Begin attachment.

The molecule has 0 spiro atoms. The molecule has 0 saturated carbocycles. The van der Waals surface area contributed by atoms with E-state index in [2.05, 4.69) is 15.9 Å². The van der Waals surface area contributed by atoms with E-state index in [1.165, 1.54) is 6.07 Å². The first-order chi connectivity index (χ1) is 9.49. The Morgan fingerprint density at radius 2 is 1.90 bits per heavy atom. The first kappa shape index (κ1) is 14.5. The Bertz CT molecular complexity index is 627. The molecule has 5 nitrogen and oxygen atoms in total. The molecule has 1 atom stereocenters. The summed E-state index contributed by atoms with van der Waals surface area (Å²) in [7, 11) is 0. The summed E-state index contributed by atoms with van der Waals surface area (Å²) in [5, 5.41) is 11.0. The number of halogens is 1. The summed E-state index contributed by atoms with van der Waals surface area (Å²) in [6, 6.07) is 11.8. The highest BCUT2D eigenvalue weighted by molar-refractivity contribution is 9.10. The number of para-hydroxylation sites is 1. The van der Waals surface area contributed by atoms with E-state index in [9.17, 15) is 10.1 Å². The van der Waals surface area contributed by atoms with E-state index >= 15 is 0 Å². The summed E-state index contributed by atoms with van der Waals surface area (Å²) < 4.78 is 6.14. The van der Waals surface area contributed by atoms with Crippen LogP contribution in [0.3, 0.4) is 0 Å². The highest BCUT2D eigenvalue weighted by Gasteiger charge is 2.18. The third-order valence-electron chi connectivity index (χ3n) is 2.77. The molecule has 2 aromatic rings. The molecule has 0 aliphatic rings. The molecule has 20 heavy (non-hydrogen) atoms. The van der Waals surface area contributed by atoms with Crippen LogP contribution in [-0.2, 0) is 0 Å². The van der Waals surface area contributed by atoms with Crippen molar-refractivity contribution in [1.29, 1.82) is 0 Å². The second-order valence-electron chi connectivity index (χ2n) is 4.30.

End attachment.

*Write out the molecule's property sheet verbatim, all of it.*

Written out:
The molecule has 0 spiro atoms. The molecule has 0 saturated carbocycles. The van der Waals surface area contributed by atoms with E-state index in [2.05, 4.69) is 15.9 Å². The van der Waals surface area contributed by atoms with E-state index in [1.165, 1.54) is 6.07 Å². The first-order chi connectivity index (χ1) is 9.49. The Morgan fingerprint density at radius 2 is 1.90 bits per heavy atom. The first kappa shape index (κ1) is 14.5. The Bertz CT molecular complexity index is 627. The molecule has 5 nitrogen and oxygen atoms in total. The molecule has 1 atom stereocenters. The summed E-state index contributed by atoms with van der Waals surface area (Å²) in [7, 11) is 0. The summed E-state index contributed by atoms with van der Waals surface area (Å²) in [5, 5.41) is 11.0. The number of halogens is 1. The summed E-state index contributed by atoms with van der Waals surface area (Å²) in [6, 6.07) is 11.8. The highest BCUT2D eigenvalue weighted by molar-refractivity contribution is 9.10. The number of para-hydroxylation sites is 1. The van der Waals surface area contributed by atoms with E-state index in [9.17, 15) is 10.1 Å². The van der Waals surface area contributed by atoms with E-state index >= 15 is 0 Å². The summed E-state index contributed by atoms with van der Waals surface area (Å²) < 4.78 is 6.14. The van der Waals surface area contributed by atoms with Crippen LogP contribution in [0.3, 0.4) is 0 Å². The highest BCUT2D eigenvalue weighted by Gasteiger charge is 2.18. The third-order valence-electron chi connectivity index (χ3n) is 2.77. The molecule has 2 aromatic rings. The molecule has 0 aliphatic rings. The molecule has 20 heavy (non-hydrogen) atoms. The van der Waals surface area contributed by atoms with Crippen LogP contribution in [-0.2, 0) is 0 Å². The van der Waals surface area contributed by atoms with Crippen molar-refractivity contribution in [1.29, 1.82) is 0 Å². The second-order valence-electron chi connectivity index (χ2n) is 4.30.